The trolls don't, of course, but somehow the fact that the non-trolls outnumber the trolls makes them relatively easy to spot and manage, though there are still problems. Especially in out-of-the-way places, which is the other difficulty with review: most places will get relatively few reviews and won't have millions of eyeballs on the lookout for trolling.

Still... the reason I brought this up is that somehow, Wikipedia works, and I would have sworn it wouldn't. So maybe, just maybe, there's some hope for review sites as collaborations. It won't be as simple as reverting the many different kinds of bad reviews (from outright trolling to "I hate spicy food so you shouldn't go to this Mexican restaurant"), but I'm uncharacteristically optimistic that there might be a route forward. (I'm certain, though, that Yelp hasn't found it.)

Comment: Re:Small setup (Score 1) 283

by Archtech (#47943985) Attached to: Slashdot Asks: What's In Your Home Datacenter?

Isn't it simply a question of what your house is made of? I have seen houses in the USA that seem to be built almost wholly from wood; no problem there. My house has external brick walls, but the internal walls are breezeblock, presumably with some steel reinforcement. Result: wireless works OK vertically (through the light wooden ceilings and floors) but often not at all horizontally or diagonally. I'm sitting here participating in this thread with wireless, but I have purchased a good (Diavolo) powerline networking system so I can always plug in wired Ethernet through the nearest mains socket.

Comment: Re:When doing anything involving the ocean (Score 1) 195

by jfengel (#47931477) Attached to: Wave Power Fails To Live Up To Promise

Yep. Still sufficient reason to reduce the amount of plastic that gets into the oceans, but unfortunately, it seems really hard to get people to take any positive environmental steps unless you exaggerate it into ugly, apocalyptic terms. And even then, for every person you convince by it, there will be one who heard that it was exaggerated and concluded that therefore nothing needs to be done at all.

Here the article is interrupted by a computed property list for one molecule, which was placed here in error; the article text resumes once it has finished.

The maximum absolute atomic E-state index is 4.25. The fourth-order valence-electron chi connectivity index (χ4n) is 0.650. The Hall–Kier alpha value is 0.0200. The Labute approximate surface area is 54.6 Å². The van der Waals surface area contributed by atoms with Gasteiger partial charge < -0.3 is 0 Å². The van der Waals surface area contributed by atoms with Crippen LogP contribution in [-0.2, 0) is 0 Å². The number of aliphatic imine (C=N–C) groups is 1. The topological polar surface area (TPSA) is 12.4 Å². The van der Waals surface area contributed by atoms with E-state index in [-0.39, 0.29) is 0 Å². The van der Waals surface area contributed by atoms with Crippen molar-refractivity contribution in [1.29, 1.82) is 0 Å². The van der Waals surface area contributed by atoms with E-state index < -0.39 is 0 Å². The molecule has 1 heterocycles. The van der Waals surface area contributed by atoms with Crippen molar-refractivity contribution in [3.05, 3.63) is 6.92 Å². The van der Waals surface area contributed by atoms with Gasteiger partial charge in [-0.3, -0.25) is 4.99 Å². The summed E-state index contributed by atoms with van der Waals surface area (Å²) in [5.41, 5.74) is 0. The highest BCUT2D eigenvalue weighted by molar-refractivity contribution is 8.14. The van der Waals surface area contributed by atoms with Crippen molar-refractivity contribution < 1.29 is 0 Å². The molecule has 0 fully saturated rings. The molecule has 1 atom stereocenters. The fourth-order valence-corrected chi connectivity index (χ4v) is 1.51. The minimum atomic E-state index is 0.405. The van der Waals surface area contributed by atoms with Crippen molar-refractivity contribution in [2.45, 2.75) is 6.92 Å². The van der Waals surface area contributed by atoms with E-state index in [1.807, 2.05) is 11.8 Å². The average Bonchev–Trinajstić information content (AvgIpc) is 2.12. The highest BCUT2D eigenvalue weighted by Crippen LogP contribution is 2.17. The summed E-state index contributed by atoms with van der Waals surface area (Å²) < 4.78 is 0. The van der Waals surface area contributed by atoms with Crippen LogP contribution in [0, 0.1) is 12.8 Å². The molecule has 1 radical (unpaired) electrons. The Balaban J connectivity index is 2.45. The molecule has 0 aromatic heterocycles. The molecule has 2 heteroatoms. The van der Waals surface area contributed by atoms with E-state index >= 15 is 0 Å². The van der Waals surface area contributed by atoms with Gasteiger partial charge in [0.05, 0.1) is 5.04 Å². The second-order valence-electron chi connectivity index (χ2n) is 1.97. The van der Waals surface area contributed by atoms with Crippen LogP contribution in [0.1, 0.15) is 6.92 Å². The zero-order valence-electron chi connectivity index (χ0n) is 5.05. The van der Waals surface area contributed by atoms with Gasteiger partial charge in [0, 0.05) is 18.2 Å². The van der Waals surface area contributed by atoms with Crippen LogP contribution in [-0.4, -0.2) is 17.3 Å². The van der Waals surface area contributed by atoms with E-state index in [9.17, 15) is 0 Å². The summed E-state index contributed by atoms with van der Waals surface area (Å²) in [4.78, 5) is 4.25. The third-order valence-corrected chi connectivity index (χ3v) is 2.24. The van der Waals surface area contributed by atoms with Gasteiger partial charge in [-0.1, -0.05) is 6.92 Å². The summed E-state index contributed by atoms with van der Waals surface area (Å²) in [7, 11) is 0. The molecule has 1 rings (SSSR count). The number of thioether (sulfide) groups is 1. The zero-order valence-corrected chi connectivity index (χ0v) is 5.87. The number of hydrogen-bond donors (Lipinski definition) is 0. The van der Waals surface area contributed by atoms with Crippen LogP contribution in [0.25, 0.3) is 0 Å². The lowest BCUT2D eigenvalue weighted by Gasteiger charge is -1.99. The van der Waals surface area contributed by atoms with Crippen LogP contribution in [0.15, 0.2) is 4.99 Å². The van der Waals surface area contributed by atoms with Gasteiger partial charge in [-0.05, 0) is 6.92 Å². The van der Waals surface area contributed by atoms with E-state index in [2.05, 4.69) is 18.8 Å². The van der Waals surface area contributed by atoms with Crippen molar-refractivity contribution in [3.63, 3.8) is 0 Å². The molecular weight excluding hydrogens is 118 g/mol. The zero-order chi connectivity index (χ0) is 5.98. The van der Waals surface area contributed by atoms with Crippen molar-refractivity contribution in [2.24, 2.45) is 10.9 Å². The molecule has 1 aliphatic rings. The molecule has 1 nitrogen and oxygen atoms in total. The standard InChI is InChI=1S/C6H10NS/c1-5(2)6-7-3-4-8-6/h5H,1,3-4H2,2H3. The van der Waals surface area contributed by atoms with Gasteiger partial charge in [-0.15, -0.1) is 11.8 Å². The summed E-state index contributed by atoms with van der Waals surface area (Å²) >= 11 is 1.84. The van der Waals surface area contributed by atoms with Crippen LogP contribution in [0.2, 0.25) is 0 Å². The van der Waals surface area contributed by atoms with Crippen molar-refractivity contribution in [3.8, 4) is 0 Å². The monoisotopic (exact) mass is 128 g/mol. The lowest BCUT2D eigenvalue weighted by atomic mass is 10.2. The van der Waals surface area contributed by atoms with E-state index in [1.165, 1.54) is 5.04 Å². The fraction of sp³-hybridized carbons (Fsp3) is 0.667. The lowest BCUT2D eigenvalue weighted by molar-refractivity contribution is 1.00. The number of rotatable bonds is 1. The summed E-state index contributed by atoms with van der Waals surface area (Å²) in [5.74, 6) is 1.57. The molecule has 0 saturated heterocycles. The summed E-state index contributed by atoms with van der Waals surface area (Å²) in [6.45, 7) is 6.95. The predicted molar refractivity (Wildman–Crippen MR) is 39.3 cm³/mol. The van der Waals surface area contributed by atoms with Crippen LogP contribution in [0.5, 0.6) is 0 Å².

Comment: Re:And the speculation was completely off (Score 1) 187

by jfengel (#47928353) Attached to: NASA's Manned Rocket Contract: $4.2 Billion To Boeing, $2.6 Billion To SpaceX

I didn't follow the speculation, but perhaps you'd know: did they realize that splitting was an option? Did Boeing and SpaceX each get half a loaf, or did NASA somehow manage to "grow the pie"?

If so, where will they dig up additional billions in funding? If not, will either SpaceX or Boeing be able to accomplish a large fraction of the work for a fraction of the funding they'd hoped to get?

I'm ecstatic to see them say "Why not both?", since if the government is going to be spending tax dollars, I'd rather see it go to a good scientific cause than... well, to a lot of other things that the government is prone to spending money on. But It's a fair bit of money, even in government terms, and I hope it's being spent wisely rather than having a Solomonic decision that gives us two halves of a baby.

Comment: Re:it's means it is (Score 1) 132

by jfengel (#47905945) Attached to: 3D-Printed Car Takes Its First Test Drive

If the headline was "Man lands on the moon", would you complain that he used a rocket ship instead of jumping?